“This breed of gangster rap-house came to me in the form of two people—Amine Edge & DANCE,” Made says from his offices in London, giving credit where it’s due. “I thought it was stupid to keep using Sleazy Deep for this genre and felt with the uprise of Sharam Jey’s Bunny Tiger and Kolombo’s LouLou labels, a wave was coming. So I suggested to Amine that we use their EP to start the sub-label, and Sleazy G was born.”

In parallel, the pioneering Frenchmen—who are happy to stake claim as the genre’s founders—were in the midst of launching CUFF records, lauded since its 2014 launch as one of the predominant homes of G-house alongside Sleazy G.


“The idea of CUFF was like Amine Edge & DANCE’s secret Pandora’s box,” says the duo from their latest tour stop. “People go crazy for what we play, but about 90 percent of the tracks are unreleased. People wanted to know what they are, so we created this label to sign our most bomb tracks.”

Fast-forward one year, and CUFF now boasts more than 30 studio gangsters molding the G-house sound—a sentence that would likely have Eazy turning in his grave if it weren’t so damn catchy. But the movement catching on means a sizeable share of fakers, an issue all three producers identified as a major hindrance of the subgenre’s takeoff.

“There’s a lot of shit G-house,” Made says matter-of-factly, “a lot of badly used a capellas slapped onto a house beat instead of using lyrics wisely and fitting with the music perfectly.”

Amine Edge & DANCE take this a step further with a first-and-foremost rule: Producers of the sound must have a background in both rap and house.

“Authentic G-house can be only made by producers who have a passion for hip-hop culture and a strong house background.”

“Authentic G-house can be only made by producers who have a passion for hip-hop culture and a strong house background,” Amine says. “Unfortunately, 90 percent of the producers who pretend to do G-house have neither of these, so most of them are crap, and this genre isn’t respected by the underground scene. So it’s hard for us to keep this shit real when others kill its image. To be honest, we never wanted to promote this genre at all. Too much exposure can kill any genre, so we don’t want the success of EDM, even if it’s massive.”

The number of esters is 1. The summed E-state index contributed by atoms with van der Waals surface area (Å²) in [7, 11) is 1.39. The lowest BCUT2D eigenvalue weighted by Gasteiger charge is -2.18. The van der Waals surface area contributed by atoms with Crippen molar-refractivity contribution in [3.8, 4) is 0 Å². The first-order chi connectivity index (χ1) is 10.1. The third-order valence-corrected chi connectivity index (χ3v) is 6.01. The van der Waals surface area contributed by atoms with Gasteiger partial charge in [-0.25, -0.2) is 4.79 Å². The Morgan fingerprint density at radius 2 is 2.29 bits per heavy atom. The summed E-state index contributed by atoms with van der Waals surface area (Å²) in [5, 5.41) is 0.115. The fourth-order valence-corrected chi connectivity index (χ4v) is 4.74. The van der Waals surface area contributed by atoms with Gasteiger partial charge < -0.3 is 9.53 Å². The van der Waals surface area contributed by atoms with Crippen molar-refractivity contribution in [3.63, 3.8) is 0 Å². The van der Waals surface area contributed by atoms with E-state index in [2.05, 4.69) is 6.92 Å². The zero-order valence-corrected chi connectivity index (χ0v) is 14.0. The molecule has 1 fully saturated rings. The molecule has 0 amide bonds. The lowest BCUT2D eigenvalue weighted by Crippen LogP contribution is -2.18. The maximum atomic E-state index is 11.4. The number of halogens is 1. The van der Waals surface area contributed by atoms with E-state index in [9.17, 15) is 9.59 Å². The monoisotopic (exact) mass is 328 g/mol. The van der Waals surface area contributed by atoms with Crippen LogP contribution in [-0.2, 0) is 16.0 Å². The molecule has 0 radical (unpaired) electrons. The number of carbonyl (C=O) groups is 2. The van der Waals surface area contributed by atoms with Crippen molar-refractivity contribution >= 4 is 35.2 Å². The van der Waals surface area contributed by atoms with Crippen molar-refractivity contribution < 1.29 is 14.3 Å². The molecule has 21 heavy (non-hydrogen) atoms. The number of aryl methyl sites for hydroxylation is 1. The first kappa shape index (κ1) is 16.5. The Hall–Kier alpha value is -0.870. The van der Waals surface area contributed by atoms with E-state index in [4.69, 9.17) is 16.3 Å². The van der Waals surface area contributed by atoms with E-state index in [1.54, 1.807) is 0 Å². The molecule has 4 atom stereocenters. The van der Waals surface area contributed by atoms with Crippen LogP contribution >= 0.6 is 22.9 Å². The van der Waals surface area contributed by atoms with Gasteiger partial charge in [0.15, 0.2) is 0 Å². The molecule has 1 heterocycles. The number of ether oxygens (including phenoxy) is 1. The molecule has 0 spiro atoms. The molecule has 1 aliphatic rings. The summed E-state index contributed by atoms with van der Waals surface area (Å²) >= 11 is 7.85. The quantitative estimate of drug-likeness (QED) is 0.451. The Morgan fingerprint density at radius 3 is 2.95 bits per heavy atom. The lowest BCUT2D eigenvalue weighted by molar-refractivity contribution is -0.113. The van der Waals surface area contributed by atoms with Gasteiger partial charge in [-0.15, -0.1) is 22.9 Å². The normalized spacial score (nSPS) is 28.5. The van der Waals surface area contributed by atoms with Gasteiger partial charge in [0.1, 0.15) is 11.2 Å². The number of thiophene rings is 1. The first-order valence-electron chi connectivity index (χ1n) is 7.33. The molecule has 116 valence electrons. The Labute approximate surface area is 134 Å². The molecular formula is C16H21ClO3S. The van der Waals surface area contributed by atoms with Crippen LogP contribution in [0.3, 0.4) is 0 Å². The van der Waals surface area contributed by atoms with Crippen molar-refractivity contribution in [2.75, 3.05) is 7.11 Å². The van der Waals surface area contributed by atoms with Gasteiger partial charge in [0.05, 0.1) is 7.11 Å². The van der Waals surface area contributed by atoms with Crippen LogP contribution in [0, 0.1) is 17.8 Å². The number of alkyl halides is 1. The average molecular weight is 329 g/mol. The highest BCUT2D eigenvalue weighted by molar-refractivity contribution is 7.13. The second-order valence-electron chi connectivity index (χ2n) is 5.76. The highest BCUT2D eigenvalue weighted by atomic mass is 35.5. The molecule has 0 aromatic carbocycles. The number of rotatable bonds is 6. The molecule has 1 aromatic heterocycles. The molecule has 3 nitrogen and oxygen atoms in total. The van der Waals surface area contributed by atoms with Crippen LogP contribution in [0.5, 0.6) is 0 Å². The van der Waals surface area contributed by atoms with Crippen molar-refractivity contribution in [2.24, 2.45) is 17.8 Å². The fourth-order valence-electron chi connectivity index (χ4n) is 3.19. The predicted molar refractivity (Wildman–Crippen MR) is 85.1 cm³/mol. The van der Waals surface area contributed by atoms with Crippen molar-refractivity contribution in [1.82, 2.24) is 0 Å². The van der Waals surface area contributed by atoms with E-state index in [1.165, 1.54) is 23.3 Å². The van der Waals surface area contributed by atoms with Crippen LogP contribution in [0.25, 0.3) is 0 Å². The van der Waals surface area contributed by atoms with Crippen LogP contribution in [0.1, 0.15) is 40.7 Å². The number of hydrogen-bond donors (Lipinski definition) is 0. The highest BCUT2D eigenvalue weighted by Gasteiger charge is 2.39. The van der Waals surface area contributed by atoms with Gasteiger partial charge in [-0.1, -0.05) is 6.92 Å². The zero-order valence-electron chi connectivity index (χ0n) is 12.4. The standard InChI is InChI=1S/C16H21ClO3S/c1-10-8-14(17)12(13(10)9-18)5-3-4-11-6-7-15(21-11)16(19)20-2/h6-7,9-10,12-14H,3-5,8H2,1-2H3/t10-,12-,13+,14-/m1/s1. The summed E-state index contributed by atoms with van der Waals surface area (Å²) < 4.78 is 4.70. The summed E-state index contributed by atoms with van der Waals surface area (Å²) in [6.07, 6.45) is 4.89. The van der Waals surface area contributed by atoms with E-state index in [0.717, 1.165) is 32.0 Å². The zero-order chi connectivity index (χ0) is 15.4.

It’s an argument that’s pervaded the house scene in recent years as well, with the influx of festival artists like Avicii, Steve Aoki, Kaskade and deadmau5 unfolding a battleground where the underground is (or was) at stake. The same issues could plague G-house if dancefloors continue to react so strongly to its dichotomous combination of familiarity and newness.

Thankfully, the genre isn’t yet at the crossroads EDM faced years ago, and it’s a sad notion to think it might not approach it, as less committed producers figure out an easy formula for success. When and if it does blow, a crisis of sample-clearing might be on the horizon, as some of the biggest tracks dip into the rap-hit honeypot.

“I keep thinking Frank Ocean’s gonna call,” Made laughs tensely. “A year in the charts, but still nothing! I think ‘Lost’ should be an iTunes global #1 record, but we don’t release there because we don’t want to rub anyone’s noses in it. We just keep it for the DJs and clubs.”

It’s that underground aesthetic that could either snuff out the genre or raise it up to purist standards. A page from drum & bass’ history would reveal that the latter might be a dead end, or at the very least a less crowded fanbase. Amine Edge & DANCE say they are all for evolution of their own sound, but as for G-house, they’re not pretending to have all the answers: “We have no idea where this is going, and we don’t give a shit.”

Looks like “house music gangsters” might not be such a far-out notion after all.

Writer @Jen_Boyles is part of a Minneapolis-based G-house duo called BunnyMob.